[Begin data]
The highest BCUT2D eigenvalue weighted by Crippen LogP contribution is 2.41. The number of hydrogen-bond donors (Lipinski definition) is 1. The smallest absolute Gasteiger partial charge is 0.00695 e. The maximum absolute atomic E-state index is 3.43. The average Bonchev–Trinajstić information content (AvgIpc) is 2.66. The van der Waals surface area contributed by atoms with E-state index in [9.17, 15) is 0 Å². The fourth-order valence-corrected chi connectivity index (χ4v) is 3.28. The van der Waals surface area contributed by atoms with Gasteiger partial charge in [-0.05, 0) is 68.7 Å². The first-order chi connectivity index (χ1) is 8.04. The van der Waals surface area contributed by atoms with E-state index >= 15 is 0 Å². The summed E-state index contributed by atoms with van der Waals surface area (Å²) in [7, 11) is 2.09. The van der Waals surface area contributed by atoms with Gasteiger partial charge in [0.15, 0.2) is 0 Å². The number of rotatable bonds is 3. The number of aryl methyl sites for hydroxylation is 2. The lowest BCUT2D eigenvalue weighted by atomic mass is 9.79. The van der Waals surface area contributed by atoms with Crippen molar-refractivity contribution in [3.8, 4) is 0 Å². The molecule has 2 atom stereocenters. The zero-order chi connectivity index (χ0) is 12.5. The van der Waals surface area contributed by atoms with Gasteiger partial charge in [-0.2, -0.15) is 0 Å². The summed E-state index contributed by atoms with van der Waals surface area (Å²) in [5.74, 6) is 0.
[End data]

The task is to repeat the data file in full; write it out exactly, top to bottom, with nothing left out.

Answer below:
The highest BCUT2D eigenvalue weighted by Crippen LogP contribution is 2.41. The number of hydrogen-bond donors (Lipinski definition) is 1. The smallest absolute Gasteiger partial charge is 0.00695 e. The maximum absolute atomic E-state index is 3.43. The average Bonchev–Trinajstić information content (AvgIpc) is 2.66. The van der Waals surface area contributed by atoms with E-state index in [9.17, 15) is 0 Å². The fourth-order valence-corrected chi connectivity index (χ4v) is 3.28. The van der Waals surface area contributed by atoms with Gasteiger partial charge in [-0.05, 0) is 68.7 Å². The first-order chi connectivity index (χ1) is 8.04. The van der Waals surface area contributed by atoms with E-state index >= 15 is 0 Å². The summed E-state index contributed by atoms with van der Waals surface area (Å²) in [7, 11) is 2.09. The van der Waals surface area contributed by atoms with Gasteiger partial charge in [0.15, 0.2) is 0 Å². The number of rotatable bonds is 3. The number of aryl methyl sites for hydroxylation is 2. The lowest BCUT2D eigenvalue weighted by atomic mass is 9.79. The van der Waals surface area contributed by atoms with Crippen molar-refractivity contribution in [3.8, 4) is 0 Å². The molecule has 2 atom stereocenters. The zero-order chi connectivity index (χ0) is 12.5. The van der Waals surface area contributed by atoms with Gasteiger partial charge in [-0.2, -0.15) is 0 Å². The summed E-state index contributed by atoms with van der Waals surface area (Å²) in [5.74, 6) is 0.